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Does ultrasound agree with parent's perception of joint disease in juvenile idiopathic arthritis?


Ultrasound (US) is a powerful tool for the assessment of joint disease in children with juvenile idiopathic arthritis (JIA) and has been shown to be more accurate than clinical examination in detecting synovitis. Parent’s proxy-report of joint involvement is potentially usefulto obtain information on parent’s perception of the burden of child’s arthritis and may serve as surrogate for physician’s articular examination. However, it is unclear whether parents are reliable reporters of their children’s disease.


To evaluate the level of agreement between parents’ proxy-report of joint involvement and US assessment of joint synovitis in children with JIA.


Before the study visit, parents of children with JIA were asked to complete the Juvenile Arthritis Multidimensional Assessment Report (JAMAR), which includes a standardized assessment of the presence of swelling or pain in 9 joints or joint groups, and several other parent-centered JIA outcome measures. At study visit, a pediatric rheumatologist, who was unaware of parent’s reports, performed a formal joint assessment and scored the presence or absence of swelling and tenderness/pain on motion in the same joints assessed by the parent. After the visit, a pediatric radiologist with more then 5 years of experience in US assessment in JIA evaluated independentlythe presence of synovial hypertrophy/effusion (gray scale US - GSUS) and Power Doppler (PD) inmetacarpophalangeal and interphalangeal joints, knees and ankles, and quantified each US featureon a 0-3 semi-quantitative scale. Agreement between parent, rheumatologist, and ultrasonographerin joint assessment was computed by means of Cohen’s kappa and was categorized as follows:<0.40=poor; 0.41-0.60=moderate; 0.61-0.80=substantial; >0.80 excellent.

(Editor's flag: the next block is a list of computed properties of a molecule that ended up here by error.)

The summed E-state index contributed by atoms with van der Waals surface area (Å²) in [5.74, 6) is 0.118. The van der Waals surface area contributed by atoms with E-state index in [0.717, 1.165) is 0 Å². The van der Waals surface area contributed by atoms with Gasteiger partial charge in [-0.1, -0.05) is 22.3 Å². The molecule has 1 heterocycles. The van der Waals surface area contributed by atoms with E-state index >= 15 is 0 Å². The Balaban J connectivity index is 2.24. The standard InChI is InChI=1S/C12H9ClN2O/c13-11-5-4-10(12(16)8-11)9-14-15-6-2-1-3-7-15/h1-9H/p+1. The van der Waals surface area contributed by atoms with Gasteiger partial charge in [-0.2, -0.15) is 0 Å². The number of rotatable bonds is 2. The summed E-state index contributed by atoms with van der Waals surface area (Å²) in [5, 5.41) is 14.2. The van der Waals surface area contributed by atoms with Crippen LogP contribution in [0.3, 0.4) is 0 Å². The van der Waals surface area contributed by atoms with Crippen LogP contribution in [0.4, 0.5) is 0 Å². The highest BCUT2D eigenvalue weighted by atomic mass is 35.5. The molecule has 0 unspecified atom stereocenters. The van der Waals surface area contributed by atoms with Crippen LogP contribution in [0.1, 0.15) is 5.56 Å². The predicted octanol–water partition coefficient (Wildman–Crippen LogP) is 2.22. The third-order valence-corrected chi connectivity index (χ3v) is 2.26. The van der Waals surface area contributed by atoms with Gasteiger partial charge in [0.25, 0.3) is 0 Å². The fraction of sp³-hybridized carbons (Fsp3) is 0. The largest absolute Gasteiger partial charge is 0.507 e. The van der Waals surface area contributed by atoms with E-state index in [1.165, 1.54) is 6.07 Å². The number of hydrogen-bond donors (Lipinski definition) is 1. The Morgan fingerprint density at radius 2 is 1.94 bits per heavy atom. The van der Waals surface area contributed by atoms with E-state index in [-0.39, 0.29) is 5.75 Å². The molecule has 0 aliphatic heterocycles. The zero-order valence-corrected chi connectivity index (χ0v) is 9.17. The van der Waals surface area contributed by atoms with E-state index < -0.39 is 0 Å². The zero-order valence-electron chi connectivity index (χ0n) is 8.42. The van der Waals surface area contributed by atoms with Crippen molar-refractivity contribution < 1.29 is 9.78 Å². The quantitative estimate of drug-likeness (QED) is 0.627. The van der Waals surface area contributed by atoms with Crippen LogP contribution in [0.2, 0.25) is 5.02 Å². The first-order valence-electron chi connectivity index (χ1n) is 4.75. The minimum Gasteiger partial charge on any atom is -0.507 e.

The JAMAR was completed by parents of 10 unselected patients, 8 with persistent oligoarthritis, 1 with extended oligoarthritis and 1 with rheumatoid factor-negative polyarthritis, aged 22 months to 8 years. The median (range) of JADAS71 in the 10 patients was 10 (0-19).

Table 1 shows the k values for agreement in joint assessment between parents, physician and ultrasonographer evaluation.

Table 1


Our results show moderate-to-substantial agreement between parents’ proxy report of joint disease and US assessment. Concordance with US was similar for parents and physicians. This finding suggests that parents are reliable reporters of the extension and severity of their children’s arthritis. Overall, concordance was greater for PDUS than for GSUS and was lower for the ankle than for the other joints.

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Biancardi, C., Borzani, I., Torreggiani, S. et al. Does ultrasound agree with parent's perception of joint disease in juvenile idiopathic arthritis?. Pediatr Rheumatol 12 (Suppl 1), P172 (2014).

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